The Adirondack region embodies the Spirit of Generosity. From volunteering to making gifts that empower nonprofit organizations to do their best work, it’s clear community is what makes this a special place.
Throughout our summer-long series of essays on the Almanack, we’ve highlighted individuals, organizations, and communities that go above and beyond to enhance the quality of life for everyone in the Adirondacks. Taking time to recognize this hard work and generosity is important. As your community foundation, we invite you to give with us the week of Sept.19-25 to support Adirondack nonprofits — to take the Spirit of Generosity campaign full circle. We offer some ideas and insights in today’s essay, as well as an incentive to engage with our campaign to win an opportunity to direct a $1,000 grant to a qualified nonprofit.
What are some ways to give?
Our request for supporting local nonprofits is simple: make a gift, dedicate your time, raise awareness. Let’s show the nonprofit sector what the Spirit of Generosity in the Adirondacks looks like. We think it’s the perfect way to end the busy summer season and welcome fall. If you make a gift to any local nonprofit this week, leave a comment here, tag us on social media, and share the joy of giving.
What do nonprofits need the most right now?
Our research, conducted by survey, has found that 98 percent of nonprofits in our region agree that unrestricted gifts — or charitable donations that aren’t restricted to specific programs or projects — provide the flexibility to direct funds where they’re needed most. When given the option between a $25,000 restricted grant and a $20,000 unrestricted grant, they would rather forfeit the additional funding in favor of more agency over their spending.
The need for unrestricted giving is underscored by the COVID-19 pandemic’s impact. In a pair of surveys — for which summaries can be viewed here and here — distributed last year by Adirondack Foundation in partnership with Cloudsplitter Foundation, the need for flexibility in charitable gifts was a key takeaway. Smaller nonprofits in particular struggled with general operating support. One respondent noted that because of COVID impacts, they did not have the staff or resources to develop quality programming, especially with key fundraising activities like summer benefits and decreased memberships cutting into budgets. These organizations are determined, though — with one noting that “when we hit a wall, we will find a way to climb it.”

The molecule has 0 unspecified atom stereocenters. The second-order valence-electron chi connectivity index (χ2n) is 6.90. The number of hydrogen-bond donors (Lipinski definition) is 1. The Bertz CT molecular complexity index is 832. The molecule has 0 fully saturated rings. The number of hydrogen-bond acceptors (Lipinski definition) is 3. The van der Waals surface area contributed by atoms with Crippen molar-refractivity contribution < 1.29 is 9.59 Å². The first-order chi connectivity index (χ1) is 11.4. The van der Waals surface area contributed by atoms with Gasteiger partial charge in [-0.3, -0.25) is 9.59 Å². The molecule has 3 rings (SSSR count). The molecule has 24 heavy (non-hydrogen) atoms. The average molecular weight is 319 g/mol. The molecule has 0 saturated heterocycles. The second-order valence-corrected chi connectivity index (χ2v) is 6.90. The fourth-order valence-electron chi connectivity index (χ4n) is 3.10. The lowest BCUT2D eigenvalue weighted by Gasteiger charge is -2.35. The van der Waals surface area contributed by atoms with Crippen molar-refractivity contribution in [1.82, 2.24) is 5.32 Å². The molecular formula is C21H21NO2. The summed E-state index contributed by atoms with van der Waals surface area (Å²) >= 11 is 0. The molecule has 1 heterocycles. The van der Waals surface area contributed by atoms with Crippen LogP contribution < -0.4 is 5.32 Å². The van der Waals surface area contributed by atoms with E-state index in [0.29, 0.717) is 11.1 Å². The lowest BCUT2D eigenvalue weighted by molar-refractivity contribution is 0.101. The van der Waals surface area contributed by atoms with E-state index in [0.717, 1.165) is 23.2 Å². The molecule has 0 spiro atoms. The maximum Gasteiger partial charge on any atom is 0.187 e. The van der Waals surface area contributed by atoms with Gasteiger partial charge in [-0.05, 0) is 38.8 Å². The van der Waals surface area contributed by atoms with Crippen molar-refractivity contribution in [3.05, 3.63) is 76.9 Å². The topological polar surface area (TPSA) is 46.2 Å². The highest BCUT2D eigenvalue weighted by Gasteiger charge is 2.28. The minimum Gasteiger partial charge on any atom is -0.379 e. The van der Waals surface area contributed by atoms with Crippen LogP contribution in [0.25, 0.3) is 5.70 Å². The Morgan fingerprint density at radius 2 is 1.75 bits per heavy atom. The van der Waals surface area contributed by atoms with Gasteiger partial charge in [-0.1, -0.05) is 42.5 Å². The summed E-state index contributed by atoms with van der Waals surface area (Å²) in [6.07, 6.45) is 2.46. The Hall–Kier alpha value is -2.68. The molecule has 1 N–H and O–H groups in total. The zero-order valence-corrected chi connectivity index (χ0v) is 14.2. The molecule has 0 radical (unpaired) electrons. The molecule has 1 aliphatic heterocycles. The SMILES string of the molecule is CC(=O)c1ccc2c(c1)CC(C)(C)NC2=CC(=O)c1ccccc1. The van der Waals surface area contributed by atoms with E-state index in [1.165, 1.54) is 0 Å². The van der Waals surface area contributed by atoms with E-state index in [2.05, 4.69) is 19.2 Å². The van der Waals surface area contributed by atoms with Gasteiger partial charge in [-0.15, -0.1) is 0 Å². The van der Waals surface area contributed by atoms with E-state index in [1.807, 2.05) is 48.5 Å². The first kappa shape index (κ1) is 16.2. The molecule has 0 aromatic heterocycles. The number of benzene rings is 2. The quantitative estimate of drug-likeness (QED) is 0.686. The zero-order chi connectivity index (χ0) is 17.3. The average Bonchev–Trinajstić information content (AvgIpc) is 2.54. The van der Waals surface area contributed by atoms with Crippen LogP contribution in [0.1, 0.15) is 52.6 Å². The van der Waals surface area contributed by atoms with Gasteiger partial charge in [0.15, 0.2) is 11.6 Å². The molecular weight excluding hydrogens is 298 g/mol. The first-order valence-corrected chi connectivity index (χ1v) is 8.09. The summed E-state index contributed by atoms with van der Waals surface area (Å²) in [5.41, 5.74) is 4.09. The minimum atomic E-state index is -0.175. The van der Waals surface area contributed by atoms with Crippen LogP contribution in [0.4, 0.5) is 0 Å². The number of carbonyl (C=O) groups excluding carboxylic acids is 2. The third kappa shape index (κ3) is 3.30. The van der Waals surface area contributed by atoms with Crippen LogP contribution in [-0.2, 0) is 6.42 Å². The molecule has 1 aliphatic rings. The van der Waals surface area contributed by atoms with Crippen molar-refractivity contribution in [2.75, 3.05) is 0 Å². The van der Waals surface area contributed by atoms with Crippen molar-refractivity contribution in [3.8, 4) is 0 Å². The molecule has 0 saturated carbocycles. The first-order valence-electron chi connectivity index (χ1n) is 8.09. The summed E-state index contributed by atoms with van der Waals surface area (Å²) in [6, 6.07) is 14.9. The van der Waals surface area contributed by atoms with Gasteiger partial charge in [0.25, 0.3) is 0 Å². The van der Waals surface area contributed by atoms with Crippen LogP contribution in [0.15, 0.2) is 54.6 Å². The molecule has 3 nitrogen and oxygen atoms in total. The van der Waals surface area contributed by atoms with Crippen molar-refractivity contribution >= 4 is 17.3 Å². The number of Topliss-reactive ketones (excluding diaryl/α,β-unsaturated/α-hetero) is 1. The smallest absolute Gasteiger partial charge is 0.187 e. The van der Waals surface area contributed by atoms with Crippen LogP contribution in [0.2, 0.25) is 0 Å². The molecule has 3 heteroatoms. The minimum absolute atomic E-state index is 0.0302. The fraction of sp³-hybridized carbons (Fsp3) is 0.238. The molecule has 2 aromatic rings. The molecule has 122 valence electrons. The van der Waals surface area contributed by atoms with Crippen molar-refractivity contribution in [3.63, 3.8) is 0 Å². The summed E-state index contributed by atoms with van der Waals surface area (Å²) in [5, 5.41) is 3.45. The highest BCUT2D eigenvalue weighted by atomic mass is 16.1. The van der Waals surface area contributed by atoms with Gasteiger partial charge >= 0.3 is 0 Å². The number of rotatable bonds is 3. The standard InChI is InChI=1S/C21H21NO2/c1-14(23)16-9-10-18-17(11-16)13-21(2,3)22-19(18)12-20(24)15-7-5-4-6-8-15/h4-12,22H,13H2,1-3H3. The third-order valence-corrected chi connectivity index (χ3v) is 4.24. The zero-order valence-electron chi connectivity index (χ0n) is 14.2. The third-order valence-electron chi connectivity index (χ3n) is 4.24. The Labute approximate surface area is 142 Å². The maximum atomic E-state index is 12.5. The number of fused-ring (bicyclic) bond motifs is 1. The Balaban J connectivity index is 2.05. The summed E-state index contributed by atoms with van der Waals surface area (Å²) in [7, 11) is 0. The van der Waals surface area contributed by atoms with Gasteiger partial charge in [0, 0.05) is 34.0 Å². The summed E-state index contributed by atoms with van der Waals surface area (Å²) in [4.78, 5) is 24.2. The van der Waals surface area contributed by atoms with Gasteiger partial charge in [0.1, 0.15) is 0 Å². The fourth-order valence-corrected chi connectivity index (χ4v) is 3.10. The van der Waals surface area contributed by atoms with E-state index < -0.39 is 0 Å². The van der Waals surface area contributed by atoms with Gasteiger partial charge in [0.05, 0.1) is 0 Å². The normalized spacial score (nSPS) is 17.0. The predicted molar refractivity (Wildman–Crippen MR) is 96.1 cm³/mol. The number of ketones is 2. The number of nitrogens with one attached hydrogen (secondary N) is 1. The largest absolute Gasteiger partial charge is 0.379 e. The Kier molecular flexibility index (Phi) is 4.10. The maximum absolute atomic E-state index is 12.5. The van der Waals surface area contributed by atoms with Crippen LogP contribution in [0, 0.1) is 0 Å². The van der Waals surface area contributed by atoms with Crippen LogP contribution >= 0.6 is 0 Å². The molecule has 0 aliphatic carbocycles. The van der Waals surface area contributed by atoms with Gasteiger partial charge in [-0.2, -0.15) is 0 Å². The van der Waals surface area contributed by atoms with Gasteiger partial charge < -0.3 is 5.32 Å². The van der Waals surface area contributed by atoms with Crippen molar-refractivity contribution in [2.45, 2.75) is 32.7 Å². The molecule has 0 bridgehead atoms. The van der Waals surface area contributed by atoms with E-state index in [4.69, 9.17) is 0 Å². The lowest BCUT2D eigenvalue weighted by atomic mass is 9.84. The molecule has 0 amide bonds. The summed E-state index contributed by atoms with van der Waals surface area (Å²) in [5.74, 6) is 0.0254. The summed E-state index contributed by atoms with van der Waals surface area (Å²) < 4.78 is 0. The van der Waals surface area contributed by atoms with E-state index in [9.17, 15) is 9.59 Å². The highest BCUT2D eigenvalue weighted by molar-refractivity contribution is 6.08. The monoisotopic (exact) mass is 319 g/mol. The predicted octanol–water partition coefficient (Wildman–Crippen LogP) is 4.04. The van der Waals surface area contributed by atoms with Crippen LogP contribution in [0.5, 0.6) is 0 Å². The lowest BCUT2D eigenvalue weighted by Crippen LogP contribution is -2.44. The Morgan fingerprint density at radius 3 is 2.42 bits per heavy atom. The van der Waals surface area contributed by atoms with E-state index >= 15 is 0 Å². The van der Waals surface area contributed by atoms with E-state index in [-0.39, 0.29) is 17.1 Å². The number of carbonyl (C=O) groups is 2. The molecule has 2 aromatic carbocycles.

What’s the incentive to participate?
We’re offering three people who engage with us on social media a chance to win the opportunity to direct a $1,000 grant through the Foundation’s Generous Acts program. If you comment on or share any of our Spirit of Generosity posts on our Facebook or Instagram accounts, your name will automatically be put into a drawing — and the lucky winners will be notified via direct message next month. To kick things off and help inspire you, the Foundation’s Community Council Chair, Collin McCullough, will do a social media takeover to highlight critical work.
It’s been an honor to share stories highlighting the Spirit of Generosity in our communities. We thank Almanack readers for taking the time to read these pieces, and hope you’ll join us in giving back to our amazing nonprofit and community organizations.
All summer long, Adirondack Foundation is celebrating the Spirit of Generosity by highlighting stories about the generous people, organizations, and collaborations that enrich the lives of people in the Adirondacks. Every Saturday, Adirondack Almanack will share an essay by Cali Brooks, President and CEO, about some of the people and programs that Adirondack Foundation invests in and partners with to enhance the lives of people in the Adirondacks through philanthropy. Readers can win the opportunity to direct a grant to an organization that aligns with the Foundation’s Generous Acts program. To enter, simply create a social media post that captures what generosity means to you and tag Adirondack Foundation’s accounts, or share one of our Spirit of Generosity posts from our Facebook or Instagram accounts. To learn more about our work or make a gift to our Generous Acts Fund, visit adirondackfoundation.org.
Photo by Erika Bailey, provided by Adirondack Foundation